Buddhist teachers talk about the importance of both allowing the experience of grief and not becoming lost in it, like the strings of a musical instrument that should be neither too tight nor too loose.
This is wise advice. One of the immense difficulties of post-abortion grief is that – once it opens up – it is so very hard to work through and let go of. It is not a natural grief and the element of guilt at having participated in the death (even if only from despair and lack of support) as well as the shame and societal denial that generally means abortion grief is a totally private, silent one makes it a toxic experience that can overwhelm and consume.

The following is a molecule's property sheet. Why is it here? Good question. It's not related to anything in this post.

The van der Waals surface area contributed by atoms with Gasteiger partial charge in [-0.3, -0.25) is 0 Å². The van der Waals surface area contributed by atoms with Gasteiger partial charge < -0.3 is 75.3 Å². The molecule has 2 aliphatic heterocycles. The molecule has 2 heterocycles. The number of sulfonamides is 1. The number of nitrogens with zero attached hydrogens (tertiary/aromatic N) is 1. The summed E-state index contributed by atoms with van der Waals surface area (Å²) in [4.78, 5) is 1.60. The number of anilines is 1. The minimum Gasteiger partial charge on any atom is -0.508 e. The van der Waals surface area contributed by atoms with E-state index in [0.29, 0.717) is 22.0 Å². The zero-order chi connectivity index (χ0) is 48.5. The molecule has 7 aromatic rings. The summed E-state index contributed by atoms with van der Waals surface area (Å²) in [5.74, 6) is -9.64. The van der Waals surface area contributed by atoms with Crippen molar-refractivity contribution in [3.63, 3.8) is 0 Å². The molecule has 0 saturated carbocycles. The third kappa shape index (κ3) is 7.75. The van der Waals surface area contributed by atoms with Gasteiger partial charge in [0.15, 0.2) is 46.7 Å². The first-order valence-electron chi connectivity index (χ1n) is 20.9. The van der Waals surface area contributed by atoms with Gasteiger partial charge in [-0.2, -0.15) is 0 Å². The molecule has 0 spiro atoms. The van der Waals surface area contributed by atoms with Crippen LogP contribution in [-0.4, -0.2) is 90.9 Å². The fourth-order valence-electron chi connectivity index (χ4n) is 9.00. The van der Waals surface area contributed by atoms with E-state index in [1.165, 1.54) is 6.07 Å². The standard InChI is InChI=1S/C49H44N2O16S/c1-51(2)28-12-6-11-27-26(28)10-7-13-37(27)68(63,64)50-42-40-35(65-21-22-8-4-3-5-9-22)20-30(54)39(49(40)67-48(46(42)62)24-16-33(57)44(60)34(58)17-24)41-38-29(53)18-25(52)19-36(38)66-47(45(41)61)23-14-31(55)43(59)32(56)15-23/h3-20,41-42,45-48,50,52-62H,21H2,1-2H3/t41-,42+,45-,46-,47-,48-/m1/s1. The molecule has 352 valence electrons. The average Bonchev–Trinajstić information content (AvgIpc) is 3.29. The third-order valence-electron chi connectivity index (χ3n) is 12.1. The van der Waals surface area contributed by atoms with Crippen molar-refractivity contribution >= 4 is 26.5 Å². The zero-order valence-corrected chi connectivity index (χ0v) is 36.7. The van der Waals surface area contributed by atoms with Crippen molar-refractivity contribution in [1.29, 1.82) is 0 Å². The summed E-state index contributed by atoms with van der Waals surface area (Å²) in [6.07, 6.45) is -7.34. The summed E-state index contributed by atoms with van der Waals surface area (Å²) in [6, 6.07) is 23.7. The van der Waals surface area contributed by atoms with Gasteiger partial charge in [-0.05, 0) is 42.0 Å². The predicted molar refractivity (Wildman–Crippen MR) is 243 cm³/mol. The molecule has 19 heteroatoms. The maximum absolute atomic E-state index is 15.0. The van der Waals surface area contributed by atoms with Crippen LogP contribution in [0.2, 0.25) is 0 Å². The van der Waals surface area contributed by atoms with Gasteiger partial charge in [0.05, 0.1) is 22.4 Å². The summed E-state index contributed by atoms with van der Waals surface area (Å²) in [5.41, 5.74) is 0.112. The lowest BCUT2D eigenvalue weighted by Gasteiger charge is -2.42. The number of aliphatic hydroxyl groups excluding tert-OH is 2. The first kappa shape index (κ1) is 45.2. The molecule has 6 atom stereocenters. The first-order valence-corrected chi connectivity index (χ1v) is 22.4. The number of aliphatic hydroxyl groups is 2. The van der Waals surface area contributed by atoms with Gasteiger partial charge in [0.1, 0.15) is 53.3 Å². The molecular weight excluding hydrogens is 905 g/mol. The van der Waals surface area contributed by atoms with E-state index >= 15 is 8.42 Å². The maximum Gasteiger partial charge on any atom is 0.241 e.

Pregnant women considering abortion are never told of this potential grief and abortion is sold as being consequence-free and pain-free. Both those things are, of course, a lie. The most honest thing abortion clinics could do is to tell women that abortion involves the death of their baby and that death involves grief. Brutal? Violent? Invasive? Nowhere near as brutal, violent and invasive as the devastation abortion can cause, years afer the event.